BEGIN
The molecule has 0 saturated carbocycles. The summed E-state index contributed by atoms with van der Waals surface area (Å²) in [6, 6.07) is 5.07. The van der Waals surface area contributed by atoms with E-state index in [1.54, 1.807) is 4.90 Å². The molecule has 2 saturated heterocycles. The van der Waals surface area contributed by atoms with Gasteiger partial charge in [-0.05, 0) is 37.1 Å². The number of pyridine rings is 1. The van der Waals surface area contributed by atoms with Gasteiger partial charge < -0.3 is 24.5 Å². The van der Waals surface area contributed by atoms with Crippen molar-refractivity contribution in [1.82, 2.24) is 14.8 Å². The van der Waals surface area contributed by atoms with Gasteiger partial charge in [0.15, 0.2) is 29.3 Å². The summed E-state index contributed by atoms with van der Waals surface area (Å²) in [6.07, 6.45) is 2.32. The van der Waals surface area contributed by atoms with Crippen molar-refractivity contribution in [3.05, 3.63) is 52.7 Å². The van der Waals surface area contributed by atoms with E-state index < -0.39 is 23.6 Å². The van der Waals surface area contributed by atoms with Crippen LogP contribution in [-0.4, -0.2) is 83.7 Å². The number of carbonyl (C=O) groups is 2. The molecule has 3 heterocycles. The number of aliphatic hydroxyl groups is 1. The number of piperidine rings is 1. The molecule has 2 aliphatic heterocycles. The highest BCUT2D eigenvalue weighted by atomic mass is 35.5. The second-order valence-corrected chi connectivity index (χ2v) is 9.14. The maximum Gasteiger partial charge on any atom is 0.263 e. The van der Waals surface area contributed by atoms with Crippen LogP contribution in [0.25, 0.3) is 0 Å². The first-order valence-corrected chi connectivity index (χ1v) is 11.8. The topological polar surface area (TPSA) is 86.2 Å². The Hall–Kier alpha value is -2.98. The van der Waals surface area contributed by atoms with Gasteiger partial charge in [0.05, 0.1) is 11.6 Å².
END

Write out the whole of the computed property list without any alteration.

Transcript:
The molecule has 0 saturated carbocycles. The summed E-state index contributed by atoms with van der Waals surface area (Å²) in [6, 6.07) is 5.07. The van der Waals surface area contributed by atoms with E-state index in [1.54, 1.807) is 4.90 Å². The molecule has 2 saturated heterocycles. The van der Waals surface area contributed by atoms with Gasteiger partial charge in [-0.05, 0) is 37.1 Å². The number of pyridine rings is 1. The van der Waals surface area contributed by atoms with Gasteiger partial charge < -0.3 is 24.5 Å². The van der Waals surface area contributed by atoms with Crippen molar-refractivity contribution in [1.82, 2.24) is 14.8 Å². The van der Waals surface area contributed by atoms with Gasteiger partial charge in [0.15, 0.2) is 29.3 Å². The summed E-state index contributed by atoms with van der Waals surface area (Å²) in [6.07, 6.45) is 2.32. The van der Waals surface area contributed by atoms with Crippen molar-refractivity contribution in [3.05, 3.63) is 52.7 Å². The van der Waals surface area contributed by atoms with E-state index < -0.39 is 23.6 Å². The van der Waals surface area contributed by atoms with Crippen LogP contribution in [-0.4, -0.2) is 83.7 Å². The number of carbonyl (C=O) groups is 2. The molecule has 3 heterocycles. The number of aliphatic hydroxyl groups is 1. The number of piperidine rings is 1. The molecule has 2 aliphatic heterocycles. The highest BCUT2D eigenvalue weighted by atomic mass is 35.5. The second-order valence-corrected chi connectivity index (χ2v) is 9.14. The maximum Gasteiger partial charge on any atom is 0.263 e. The van der Waals surface area contributed by atoms with Crippen LogP contribution in [0.25, 0.3) is 0 Å². The first-order valence-corrected chi connectivity index (χ1v) is 11.8. The topological polar surface area (TPSA) is 86.2 Å². The Hall–Kier alpha value is -2.98. The van der Waals surface area contributed by atoms with Gasteiger partial charge in [0.05, 0.1) is 11.6 Å².